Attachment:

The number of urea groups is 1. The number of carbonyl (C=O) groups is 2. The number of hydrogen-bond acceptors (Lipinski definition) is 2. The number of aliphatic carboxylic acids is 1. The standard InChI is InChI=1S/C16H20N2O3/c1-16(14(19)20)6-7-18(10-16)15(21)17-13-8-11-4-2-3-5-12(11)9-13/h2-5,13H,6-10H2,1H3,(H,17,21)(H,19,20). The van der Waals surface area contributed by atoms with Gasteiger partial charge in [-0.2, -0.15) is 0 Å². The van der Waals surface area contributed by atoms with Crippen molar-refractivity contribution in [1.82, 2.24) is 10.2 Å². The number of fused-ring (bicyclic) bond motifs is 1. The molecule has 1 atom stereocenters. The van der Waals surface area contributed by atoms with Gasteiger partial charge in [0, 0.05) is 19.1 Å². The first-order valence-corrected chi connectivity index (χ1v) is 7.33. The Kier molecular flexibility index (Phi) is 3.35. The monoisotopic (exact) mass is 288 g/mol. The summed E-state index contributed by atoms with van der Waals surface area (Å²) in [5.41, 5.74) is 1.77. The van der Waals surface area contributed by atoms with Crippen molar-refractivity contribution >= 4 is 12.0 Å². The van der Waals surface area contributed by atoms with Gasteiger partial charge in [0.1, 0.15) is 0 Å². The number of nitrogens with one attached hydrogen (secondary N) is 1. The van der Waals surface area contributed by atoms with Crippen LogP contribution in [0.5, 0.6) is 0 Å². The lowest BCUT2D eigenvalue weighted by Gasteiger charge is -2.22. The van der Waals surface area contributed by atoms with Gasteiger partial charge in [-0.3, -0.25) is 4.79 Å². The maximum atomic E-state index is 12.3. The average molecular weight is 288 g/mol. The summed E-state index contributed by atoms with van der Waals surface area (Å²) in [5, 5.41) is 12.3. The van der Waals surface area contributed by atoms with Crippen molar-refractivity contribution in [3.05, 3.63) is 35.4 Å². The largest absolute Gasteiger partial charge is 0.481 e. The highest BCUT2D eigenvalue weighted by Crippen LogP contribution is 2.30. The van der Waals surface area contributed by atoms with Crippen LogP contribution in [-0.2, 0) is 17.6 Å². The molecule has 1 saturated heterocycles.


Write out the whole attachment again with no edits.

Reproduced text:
The number of urea groups is 1. The number of carbonyl (C=O) groups is 2. The number of hydrogen-bond acceptors (Lipinski definition) is 2. The number of aliphatic carboxylic acids is 1. The standard InChI is InChI=1S/C16H20N2O3/c1-16(14(19)20)6-7-18(10-16)15(21)17-13-8-11-4-2-3-5-12(11)9-13/h2-5,13H,6-10H2,1H3,(H,17,21)(H,19,20). The van der Waals surface area contributed by atoms with Gasteiger partial charge in [-0.2, -0.15) is 0 Å². The van der Waals surface area contributed by atoms with Crippen molar-refractivity contribution in [1.82, 2.24) is 10.2 Å². The number of fused-ring (bicyclic) bond motifs is 1. The molecule has 1 atom stereocenters. The van der Waals surface area contributed by atoms with Gasteiger partial charge in [0, 0.05) is 19.1 Å². The first-order valence-corrected chi connectivity index (χ1v) is 7.33. The Kier molecular flexibility index (Phi) is 3.35. The monoisotopic (exact) mass is 288 g/mol. The summed E-state index contributed by atoms with van der Waals surface area (Å²) in [5.41, 5.74) is 1.77. The van der Waals surface area contributed by atoms with Crippen molar-refractivity contribution >= 4 is 12.0 Å². The van der Waals surface area contributed by atoms with Gasteiger partial charge in [0.1, 0.15) is 0 Å². The number of nitrogens with one attached hydrogen (secondary N) is 1. The van der Waals surface area contributed by atoms with Crippen LogP contribution in [0.5, 0.6) is 0 Å². The lowest BCUT2D eigenvalue weighted by Gasteiger charge is -2.22. The van der Waals surface area contributed by atoms with Gasteiger partial charge in [-0.3, -0.25) is 4.79 Å². The maximum atomic E-state index is 12.3. The average molecular weight is 288 g/mol. The summed E-state index contributed by atoms with van der Waals surface area (Å²) in [5, 5.41) is 12.3. The van der Waals surface area contributed by atoms with Crippen molar-refractivity contribution in [3.05, 3.63) is 35.4 Å². The largest absolute Gasteiger partial charge is 0.481 e. The highest BCUT2D eigenvalue weighted by Crippen LogP contribution is 2.30. The van der Waals surface area contributed by atoms with Crippen LogP contribution in [-0.2, 0) is 17.6 Å². The molecule has 1 saturated heterocycles.